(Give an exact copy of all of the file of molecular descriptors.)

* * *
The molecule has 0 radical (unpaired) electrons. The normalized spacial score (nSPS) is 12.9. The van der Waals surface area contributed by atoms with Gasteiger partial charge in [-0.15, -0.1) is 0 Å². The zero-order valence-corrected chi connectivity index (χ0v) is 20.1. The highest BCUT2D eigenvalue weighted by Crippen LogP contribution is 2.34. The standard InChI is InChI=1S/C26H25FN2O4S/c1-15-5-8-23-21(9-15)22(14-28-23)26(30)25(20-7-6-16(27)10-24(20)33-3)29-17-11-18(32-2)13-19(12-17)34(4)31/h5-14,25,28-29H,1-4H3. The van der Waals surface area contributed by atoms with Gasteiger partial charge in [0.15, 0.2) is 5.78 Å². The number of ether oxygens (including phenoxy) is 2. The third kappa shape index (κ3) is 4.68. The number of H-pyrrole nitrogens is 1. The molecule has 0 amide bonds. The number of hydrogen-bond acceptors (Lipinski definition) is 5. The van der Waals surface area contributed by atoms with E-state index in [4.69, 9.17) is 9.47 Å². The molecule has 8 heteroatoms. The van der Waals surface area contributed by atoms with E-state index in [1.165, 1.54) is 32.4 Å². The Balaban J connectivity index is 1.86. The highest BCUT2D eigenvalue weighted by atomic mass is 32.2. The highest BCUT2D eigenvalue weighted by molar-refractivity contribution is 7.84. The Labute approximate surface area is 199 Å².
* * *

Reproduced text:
The molecule has 0 radical (unpaired) electrons. The normalized spacial score (nSPS) is 12.9. The van der Waals surface area contributed by atoms with Gasteiger partial charge in [-0.15, -0.1) is 0 Å². The zero-order valence-corrected chi connectivity index (χ0v) is 20.1. The highest BCUT2D eigenvalue weighted by Crippen LogP contribution is 2.34. The standard InChI is InChI=1S/C26H25FN2O4S/c1-15-5-8-23-21(9-15)22(14-28-23)26(30)25(20-7-6-16(27)10-24(20)33-3)29-17-11-18(32-2)13-19(12-17)34(4)31/h5-14,25,28-29H,1-4H3. The van der Waals surface area contributed by atoms with Gasteiger partial charge in [0.15, 0.2) is 5.78 Å². The number of ether oxygens (including phenoxy) is 2. The third kappa shape index (κ3) is 4.68. The number of H-pyrrole nitrogens is 1. The molecule has 0 amide bonds. The number of hydrogen-bond acceptors (Lipinski definition) is 5. The van der Waals surface area contributed by atoms with E-state index in [4.69, 9.17) is 9.47 Å². The molecule has 8 heteroatoms. The van der Waals surface area contributed by atoms with E-state index in [1.165, 1.54) is 32.4 Å². The Balaban J connectivity index is 1.86. The highest BCUT2D eigenvalue weighted by atomic mass is 32.2. The highest BCUT2D eigenvalue weighted by molar-refractivity contribution is 7.84. The Labute approximate surface area is 199 Å².